DWDC cheers creation of national Office of Palliative Care

Health Canada’s decision to create a federal Office of Palliative Care is a “promising step forward,” Dying With Dignity Canada (DWDC) says.

The announcement of a new federal bureau dedicated to improving access to end-of-life care appeared in the federal government’s new national framework on palliative care, which Health Minister Ginette Petitpas Taylor tabled in Parliament on Tuesday. The framework sets out goals for improving education about end-of-life care, creating supports for clinicians and caregivers, and expanding access for Canadians with life-limiting illnesses.

“The establishment of a national Office for Palliative Care is a promising step forward for patients’ rights,” said DWDC CEO Shanaaz Gokool. “We look forward to learning more about this new body and the role it will play in ensuring that all Canadians have fair, equitable access to high-quality palliative care.”

DWDC participated in a national consultation that Health Canada conducted to guide the creation of the framework. In DWDC’s written submission, the organization urged a patient-centred, integrative approach to end-of-life care, calling for equitable access to palliative care, a national framework for advance care planning, and the breaking down of unfair barriers to medical assistance in dying (MAID).

“No matter where they live, and no matter their income or ability to pay, Canadians should have access to high-quality palliative care and medical assistance in dying — not just one or the other.”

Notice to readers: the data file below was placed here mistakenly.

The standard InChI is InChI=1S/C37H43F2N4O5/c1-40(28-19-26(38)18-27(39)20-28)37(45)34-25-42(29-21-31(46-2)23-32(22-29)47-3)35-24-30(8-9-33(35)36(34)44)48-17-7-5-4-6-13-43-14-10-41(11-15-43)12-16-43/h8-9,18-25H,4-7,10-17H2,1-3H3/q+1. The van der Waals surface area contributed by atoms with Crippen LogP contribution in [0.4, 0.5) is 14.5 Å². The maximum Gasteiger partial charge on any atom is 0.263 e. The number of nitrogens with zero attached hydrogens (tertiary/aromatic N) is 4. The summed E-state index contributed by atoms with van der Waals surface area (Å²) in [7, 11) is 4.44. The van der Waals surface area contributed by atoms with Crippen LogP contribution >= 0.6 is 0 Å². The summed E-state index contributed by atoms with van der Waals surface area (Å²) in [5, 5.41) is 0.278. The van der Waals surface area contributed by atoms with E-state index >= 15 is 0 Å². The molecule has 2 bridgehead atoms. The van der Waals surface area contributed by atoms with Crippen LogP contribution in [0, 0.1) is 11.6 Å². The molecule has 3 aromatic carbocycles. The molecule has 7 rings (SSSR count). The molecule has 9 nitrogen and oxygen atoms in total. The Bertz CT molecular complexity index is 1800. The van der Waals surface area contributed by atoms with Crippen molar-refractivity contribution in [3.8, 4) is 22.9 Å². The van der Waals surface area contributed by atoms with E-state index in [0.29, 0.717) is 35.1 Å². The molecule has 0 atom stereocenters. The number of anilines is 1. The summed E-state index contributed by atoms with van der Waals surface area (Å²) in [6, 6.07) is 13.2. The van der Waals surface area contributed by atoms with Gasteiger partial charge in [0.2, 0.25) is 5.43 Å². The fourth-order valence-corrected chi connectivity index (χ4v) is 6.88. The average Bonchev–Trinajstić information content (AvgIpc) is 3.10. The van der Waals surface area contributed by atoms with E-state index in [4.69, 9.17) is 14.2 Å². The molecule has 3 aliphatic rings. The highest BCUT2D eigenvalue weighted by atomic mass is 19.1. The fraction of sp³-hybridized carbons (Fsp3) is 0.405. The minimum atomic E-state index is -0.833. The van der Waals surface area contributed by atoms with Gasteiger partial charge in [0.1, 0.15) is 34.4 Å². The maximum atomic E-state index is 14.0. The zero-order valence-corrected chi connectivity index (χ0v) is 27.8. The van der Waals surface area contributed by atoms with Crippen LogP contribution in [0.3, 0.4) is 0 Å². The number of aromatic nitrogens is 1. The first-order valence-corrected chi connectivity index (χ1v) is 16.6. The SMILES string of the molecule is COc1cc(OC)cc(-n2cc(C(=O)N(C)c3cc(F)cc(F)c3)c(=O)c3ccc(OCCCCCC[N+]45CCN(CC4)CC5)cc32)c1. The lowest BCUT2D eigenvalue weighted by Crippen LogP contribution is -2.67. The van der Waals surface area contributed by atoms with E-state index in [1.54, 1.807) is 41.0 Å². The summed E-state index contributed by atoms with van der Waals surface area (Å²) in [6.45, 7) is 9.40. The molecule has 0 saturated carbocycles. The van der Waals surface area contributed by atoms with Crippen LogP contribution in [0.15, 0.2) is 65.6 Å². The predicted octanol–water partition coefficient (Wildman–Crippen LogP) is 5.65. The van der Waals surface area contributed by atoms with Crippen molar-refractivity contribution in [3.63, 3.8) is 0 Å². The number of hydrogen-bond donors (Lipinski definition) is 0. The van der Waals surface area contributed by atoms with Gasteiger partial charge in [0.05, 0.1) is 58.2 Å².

On Thursday, Gokool said she was impressed to see many of DWDC’s recommendations reflected in the national framework, adding that the framework’s guiding principles must drive all public policy decisions surrounding end-of-life care. “Canadians can only benefit from an approach to palliative care that puts the person first, that accepts dying, grief, and bereavement as a part of life, that recognizes the crucial role caregivers play, and that sees palliative care as complementary with other forms of care.”

These values, she noted, are incompatible with efforts that are underway to prevent suffering Canadians from accessing their right to assisted dying in facilities that provide palliative care. Currently, dozens of publicly funded hospitals, hospices, and long-term care homes across Canada are forcing patients to transfer off-site to be assessed for or to receive MAID. This practice subjects vulnerable patients to immense additional pain and distress at a time when they are already suffering intolerably.

“Palliative care and medical assistance in dying are both essential options on a continuum of compassionate care at end of life,” Gokool said. “Canadians at end of life shouldn’t be forced to choose between one and the other; they have a right to have access to both.”

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